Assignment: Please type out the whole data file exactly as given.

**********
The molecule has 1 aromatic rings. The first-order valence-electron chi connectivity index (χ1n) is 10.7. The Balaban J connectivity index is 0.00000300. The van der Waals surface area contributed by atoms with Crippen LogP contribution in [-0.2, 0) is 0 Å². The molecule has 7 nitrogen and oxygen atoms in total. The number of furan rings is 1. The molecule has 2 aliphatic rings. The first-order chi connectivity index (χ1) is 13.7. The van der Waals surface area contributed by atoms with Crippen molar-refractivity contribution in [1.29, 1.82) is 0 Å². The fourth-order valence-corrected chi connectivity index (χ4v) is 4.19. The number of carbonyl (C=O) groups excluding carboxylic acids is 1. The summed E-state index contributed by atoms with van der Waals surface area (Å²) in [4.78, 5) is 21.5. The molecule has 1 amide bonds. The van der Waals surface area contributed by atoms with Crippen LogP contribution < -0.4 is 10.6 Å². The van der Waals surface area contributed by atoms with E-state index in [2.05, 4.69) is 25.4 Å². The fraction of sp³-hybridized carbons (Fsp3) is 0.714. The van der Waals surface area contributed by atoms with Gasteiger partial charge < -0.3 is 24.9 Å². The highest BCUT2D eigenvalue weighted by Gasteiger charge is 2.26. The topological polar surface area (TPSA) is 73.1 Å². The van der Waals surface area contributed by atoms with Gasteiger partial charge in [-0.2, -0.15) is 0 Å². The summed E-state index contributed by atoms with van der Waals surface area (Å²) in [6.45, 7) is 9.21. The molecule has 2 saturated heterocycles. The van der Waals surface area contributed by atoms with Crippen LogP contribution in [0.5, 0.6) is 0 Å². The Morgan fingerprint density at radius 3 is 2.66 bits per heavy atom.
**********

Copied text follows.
The molecule has 1 aromatic rings. The first-order valence-electron chi connectivity index (χ1n) is 10.7. The Balaban J connectivity index is 0.00000300. The van der Waals surface area contributed by atoms with Crippen LogP contribution in [-0.2, 0) is 0 Å². The molecule has 7 nitrogen and oxygen atoms in total. The number of furan rings is 1. The molecule has 2 aliphatic rings. The first-order chi connectivity index (χ1) is 13.7. The van der Waals surface area contributed by atoms with Crippen molar-refractivity contribution in [1.29, 1.82) is 0 Å². The fourth-order valence-corrected chi connectivity index (χ4v) is 4.19. The number of carbonyl (C=O) groups excluding carboxylic acids is 1. The summed E-state index contributed by atoms with van der Waals surface area (Å²) in [4.78, 5) is 21.5. The molecule has 1 amide bonds. The van der Waals surface area contributed by atoms with Crippen LogP contribution < -0.4 is 10.6 Å². The van der Waals surface area contributed by atoms with E-state index in [2.05, 4.69) is 25.4 Å². The fraction of sp³-hybridized carbons (Fsp3) is 0.714. The van der Waals surface area contributed by atoms with Gasteiger partial charge < -0.3 is 24.9 Å². The highest BCUT2D eigenvalue weighted by Gasteiger charge is 2.26. The topological polar surface area (TPSA) is 73.1 Å². The van der Waals surface area contributed by atoms with Gasteiger partial charge in [-0.2, -0.15) is 0 Å². The summed E-state index contributed by atoms with van der Waals surface area (Å²) in [6.45, 7) is 9.21. The molecule has 2 saturated heterocycles. The van der Waals surface area contributed by atoms with Crippen LogP contribution in [0.5, 0.6) is 0 Å². The Morgan fingerprint density at radius 3 is 2.66 bits per heavy atom.